December 30, 2003

Hidden data roundup

It is time for the 2003 roundup of information leakage through hidden data.

This summer I finally got around to writing up my scaled exploitation of other peoples' hidden data through MSWord Documents. This has brought me many emails from users and administrators, including some from large organizations with sensitive data. It seems that many people find this cause for concern.

There have been several other events in this domain this year, some old and some new. Some examples have impacted major news stories but some have been simple eye candy.

This year hidden data in the image domain made a minor splash. It seems that some image manipulation programs cache a thumbnail inside image files. Furthermore that thumbnail might not reflect the fact that the image has been cropped.

Try this Google search for more information and a good example of hidden nudity as opposed to hidden text. (Beware, this might be mildly unsafe for work, depending on where you work.)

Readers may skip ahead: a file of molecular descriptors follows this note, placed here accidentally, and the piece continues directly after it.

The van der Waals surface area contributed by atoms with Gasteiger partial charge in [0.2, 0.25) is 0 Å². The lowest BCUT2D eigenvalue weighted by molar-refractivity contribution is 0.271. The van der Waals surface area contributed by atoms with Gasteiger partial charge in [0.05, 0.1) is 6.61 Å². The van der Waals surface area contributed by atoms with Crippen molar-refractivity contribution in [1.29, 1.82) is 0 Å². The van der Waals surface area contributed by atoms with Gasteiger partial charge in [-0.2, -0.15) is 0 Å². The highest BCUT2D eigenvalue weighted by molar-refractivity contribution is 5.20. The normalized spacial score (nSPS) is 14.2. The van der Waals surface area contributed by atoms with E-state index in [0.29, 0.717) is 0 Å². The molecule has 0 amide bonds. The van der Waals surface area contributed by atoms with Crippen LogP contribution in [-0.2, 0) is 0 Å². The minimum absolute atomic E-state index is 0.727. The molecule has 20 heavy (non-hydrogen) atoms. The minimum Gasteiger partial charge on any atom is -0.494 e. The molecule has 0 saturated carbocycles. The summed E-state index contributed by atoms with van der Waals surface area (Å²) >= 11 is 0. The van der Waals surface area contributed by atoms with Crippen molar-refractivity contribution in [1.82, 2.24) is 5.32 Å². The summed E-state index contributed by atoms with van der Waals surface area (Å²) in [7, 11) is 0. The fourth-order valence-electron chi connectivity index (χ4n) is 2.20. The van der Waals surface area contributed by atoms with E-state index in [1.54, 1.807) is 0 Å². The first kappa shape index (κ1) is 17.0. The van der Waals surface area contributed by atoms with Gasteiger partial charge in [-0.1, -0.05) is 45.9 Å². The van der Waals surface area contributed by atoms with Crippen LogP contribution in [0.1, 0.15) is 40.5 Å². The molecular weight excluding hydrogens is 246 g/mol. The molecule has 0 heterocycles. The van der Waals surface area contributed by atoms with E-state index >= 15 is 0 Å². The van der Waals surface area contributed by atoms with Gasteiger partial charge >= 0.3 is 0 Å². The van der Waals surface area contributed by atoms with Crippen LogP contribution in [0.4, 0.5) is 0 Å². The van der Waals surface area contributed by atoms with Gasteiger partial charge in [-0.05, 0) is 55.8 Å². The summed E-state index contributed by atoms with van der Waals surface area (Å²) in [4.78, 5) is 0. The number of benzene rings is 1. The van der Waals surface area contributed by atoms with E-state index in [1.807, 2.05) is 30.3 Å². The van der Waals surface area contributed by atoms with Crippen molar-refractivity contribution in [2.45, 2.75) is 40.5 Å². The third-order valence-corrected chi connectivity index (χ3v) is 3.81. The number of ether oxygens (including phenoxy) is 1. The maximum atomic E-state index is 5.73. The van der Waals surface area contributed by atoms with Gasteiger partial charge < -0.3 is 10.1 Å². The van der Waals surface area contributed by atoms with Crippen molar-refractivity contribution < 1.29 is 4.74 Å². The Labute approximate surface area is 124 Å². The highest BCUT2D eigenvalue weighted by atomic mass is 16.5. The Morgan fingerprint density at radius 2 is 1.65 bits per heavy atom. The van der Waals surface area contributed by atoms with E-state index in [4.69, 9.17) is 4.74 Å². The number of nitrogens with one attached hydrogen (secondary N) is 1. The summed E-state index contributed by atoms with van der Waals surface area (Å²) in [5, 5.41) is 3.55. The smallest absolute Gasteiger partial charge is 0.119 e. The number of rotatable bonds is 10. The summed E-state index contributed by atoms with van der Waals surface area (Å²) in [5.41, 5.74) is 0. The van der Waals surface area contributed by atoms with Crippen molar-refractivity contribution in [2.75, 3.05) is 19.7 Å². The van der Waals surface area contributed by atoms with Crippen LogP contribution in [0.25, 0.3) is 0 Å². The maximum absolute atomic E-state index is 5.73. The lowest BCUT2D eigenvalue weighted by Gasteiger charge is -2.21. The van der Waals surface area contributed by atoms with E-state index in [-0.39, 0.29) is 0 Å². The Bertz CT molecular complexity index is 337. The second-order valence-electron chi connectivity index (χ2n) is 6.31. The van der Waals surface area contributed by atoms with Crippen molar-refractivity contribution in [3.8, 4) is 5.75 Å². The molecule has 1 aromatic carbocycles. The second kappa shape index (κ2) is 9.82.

Falling back to more established media types in this domain, thememoryhole.org brings us a beautiful DOJ example. They did such a nice job that I have not bothered to run my scripts over the it.

The DC sniper trial is still in the news and of course that yielded its own hidden text fiasco back when it was an unresolved panic, but that was last year. See an overview, the redacted and the unredacted versions.

Obviously these examples are related but different in a key aspect. The image case is clueless software messing with its users, the PDF case is clueless users messing with software. Neither are desirable.

I think these two principles are reasonable to require by any normal person:

  • I want no unforseen hidden data leakage through data formats I happen to use.
  • I want my public officials to know how to safeguard data properly, after all, I personally pay them to do exactly that in this growing climate of NatSec sensitivity.

Perhaps the larger issue is that a format used for editing and maintaining data with rich functionality will probably not be suitable for publishing, and vice versa.

Posted by byers at December 30, 2003 11:09 AM